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Self-Powering Fibers: Fabrics to Power Your Wearable Devices

Jayan Thomas, Ph.D
Nanoscience Technology Center
Materials Science and Engineering
CREOL, The College of Optics
and Photonics
University of Central Florida

More Information
Pizza will be provided

Contact:

Yujun Huang
NanoScience Technology Center
Phone: 407-823-3496
Email: Yujun.Huang@ucf.edu

Date: Tuesday, November 20, 2018 - Wednesday, November 7, 2018; 11:00am - 12:00pm
Location: Research 1: R1-101

Currently, wearable electronic devices attract considerable attention due to its applications in communication, entertainment, on-body sensing, artificial skins, and general healthcare. Integration of these wearable devices to textiles, eyeglasses, and watches, or implanted directly into the body eliminates the requirement of a distinct carriage. Also, real-time monitoring of healthcare using wearable devices provides more reliable data regarding organ functions. Since all these electronic devices require energy to operate, wearable energy devices are an integral part of wearables. This presentation focuses on our recent initiatives in the direction of developing self-powering fabrics. It is accomplished by fabricating filaments in the form of copper ribbons that are thin, flexible and lightweight. These filaments were successfully weaved into a piece of fabric. The ribbons have a solar cell on one side and energy-storing layers on the other. When this smart energy fabric is exposed to sunlight, energy is harvested by the solar cell and directly transferred to the other side of the ribbon where it gets stored without a separate battery. This fabric would essentially turn jackets into wearable, solar-powered storage devices that do not need to be plugged in. It could one day revolutionize wearable technology, helping soldiers who carry heavy loads of batteries to texting-addicted teens who could charge his/her smartphone by simply slipping into their pocket. There is a host of other potential uses, including electric cars that could generate and store energy whenever they are in the sun. The presentation will conclude with a discussion about the prospects of energy storage devices for current and upcoming wearable devices.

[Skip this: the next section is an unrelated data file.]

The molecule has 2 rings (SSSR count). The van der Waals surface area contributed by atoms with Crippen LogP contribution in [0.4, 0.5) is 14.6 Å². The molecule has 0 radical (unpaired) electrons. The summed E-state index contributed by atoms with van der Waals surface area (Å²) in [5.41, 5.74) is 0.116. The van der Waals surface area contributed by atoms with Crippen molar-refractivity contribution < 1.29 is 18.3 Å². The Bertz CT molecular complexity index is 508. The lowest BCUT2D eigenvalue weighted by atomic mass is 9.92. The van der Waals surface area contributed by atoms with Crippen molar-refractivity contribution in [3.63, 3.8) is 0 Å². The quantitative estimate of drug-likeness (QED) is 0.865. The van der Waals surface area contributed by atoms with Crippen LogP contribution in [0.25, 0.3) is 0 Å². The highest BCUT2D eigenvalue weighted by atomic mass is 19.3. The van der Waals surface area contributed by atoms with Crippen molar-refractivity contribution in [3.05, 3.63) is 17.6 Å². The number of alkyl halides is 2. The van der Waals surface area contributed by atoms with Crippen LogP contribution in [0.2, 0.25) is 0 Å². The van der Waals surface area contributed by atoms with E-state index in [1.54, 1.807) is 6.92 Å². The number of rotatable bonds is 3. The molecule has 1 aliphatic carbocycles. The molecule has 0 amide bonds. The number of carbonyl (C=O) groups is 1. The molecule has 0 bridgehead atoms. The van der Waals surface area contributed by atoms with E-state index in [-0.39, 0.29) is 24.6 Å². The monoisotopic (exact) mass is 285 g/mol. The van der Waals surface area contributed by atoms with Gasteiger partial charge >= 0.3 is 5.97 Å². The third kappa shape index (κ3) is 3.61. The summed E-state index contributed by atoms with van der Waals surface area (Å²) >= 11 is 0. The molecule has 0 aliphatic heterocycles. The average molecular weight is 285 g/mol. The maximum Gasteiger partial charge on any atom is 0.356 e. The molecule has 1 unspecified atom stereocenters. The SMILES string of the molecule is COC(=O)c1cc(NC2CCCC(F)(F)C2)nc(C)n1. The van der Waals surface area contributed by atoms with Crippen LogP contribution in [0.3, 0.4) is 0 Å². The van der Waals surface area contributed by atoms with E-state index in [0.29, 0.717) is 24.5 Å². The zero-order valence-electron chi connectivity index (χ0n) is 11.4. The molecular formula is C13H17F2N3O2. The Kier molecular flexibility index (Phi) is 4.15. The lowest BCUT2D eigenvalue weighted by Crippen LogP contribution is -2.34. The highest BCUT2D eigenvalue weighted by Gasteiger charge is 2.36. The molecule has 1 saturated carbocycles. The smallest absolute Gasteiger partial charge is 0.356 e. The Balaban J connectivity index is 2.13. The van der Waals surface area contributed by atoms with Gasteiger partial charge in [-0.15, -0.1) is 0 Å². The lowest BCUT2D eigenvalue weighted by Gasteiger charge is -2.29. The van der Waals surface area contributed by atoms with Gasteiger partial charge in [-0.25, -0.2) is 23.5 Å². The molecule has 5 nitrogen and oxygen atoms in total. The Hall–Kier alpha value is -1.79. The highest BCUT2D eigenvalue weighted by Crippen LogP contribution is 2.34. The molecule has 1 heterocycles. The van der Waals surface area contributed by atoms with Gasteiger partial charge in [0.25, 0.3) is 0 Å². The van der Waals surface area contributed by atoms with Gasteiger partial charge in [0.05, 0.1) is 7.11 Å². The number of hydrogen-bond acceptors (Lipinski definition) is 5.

Biography Dr. Jayan Thomas is currently an Associate Professor of Nanotechnology, Engineering, and Photonics at the University of Central Florida (UCF). After his Ph. D. from Cochin University of Science and Technology in India, he worked as a research faculty in the College of Optical Sciences at the University of Arizona since 2001. He moved to UCF in 2011. He has published more than 100 scientific papers and a few book chapters. Many national and international media including Reuters, National Geography, Nature news, Huffington Post, The Guardian, Foreign Policy, Science Vie, Fox News and USA Today have featured his energy research. He has been awarded the prestigious R&D100 award for his invention of the energy transmitting and storing cables in 2015. He is also a recipient of the National Science Foundation’s CAREER award (2014), the Veeco award for nanotechnology innovations (2010) and a finalist of the World Technology Network award (2014) sponsored by TIME and FORTUNE magazines. In addition, he has been awarded UCF's Excellence in Research award (2014), Reach for the Stars award (2016), University Excellence in Research award (2018) and Luminary award (2018). He has eight issued/pending patents and a co-founder of two companies.

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